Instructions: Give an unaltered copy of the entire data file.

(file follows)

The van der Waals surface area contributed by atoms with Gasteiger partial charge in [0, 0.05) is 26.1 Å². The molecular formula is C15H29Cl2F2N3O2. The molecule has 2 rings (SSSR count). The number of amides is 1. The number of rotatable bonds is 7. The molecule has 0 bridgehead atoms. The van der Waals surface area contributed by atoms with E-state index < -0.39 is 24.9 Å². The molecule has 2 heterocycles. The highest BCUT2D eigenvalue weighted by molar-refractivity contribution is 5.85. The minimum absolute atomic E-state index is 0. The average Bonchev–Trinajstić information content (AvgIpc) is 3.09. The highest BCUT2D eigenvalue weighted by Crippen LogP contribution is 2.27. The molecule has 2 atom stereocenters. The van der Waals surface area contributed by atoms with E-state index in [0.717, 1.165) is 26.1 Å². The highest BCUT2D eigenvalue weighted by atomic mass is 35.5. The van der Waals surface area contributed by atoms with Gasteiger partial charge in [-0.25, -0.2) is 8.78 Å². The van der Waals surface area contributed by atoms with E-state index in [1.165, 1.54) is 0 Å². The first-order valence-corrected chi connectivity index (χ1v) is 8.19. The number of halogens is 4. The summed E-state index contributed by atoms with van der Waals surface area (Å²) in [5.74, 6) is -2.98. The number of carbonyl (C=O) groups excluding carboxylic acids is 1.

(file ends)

The van der Waals surface area contributed by atoms with Gasteiger partial charge in [0, 0.05) is 26.1 Å². The molecular formula is C15H29Cl2F2N3O2. The molecule has 2 rings (SSSR count). The number of amides is 1. The number of rotatable bonds is 7. The molecule has 0 bridgehead atoms. The van der Waals surface area contributed by atoms with E-state index < -0.39 is 24.9 Å². The molecule has 2 heterocycles. The highest BCUT2D eigenvalue weighted by molar-refractivity contribution is 5.85. The minimum absolute atomic E-state index is 0. The average Bonchev–Trinajstić information content (AvgIpc) is 3.09. The highest BCUT2D eigenvalue weighted by Crippen LogP contribution is 2.27. The molecule has 2 atom stereocenters. The van der Waals surface area contributed by atoms with E-state index in [0.717, 1.165) is 26.1 Å². The highest BCUT2D eigenvalue weighted by atomic mass is 35.5. The van der Waals surface area contributed by atoms with Gasteiger partial charge in [-0.25, -0.2) is 8.78 Å². The van der Waals surface area contributed by atoms with E-state index in [1.165, 1.54) is 0 Å². The first-order valence-corrected chi connectivity index (χ1v) is 8.19. The number of halogens is 4. The summed E-state index contributed by atoms with van der Waals surface area (Å²) in [5.74, 6) is -2.98. The number of carbonyl (C=O) groups excluding carboxylic acids is 1.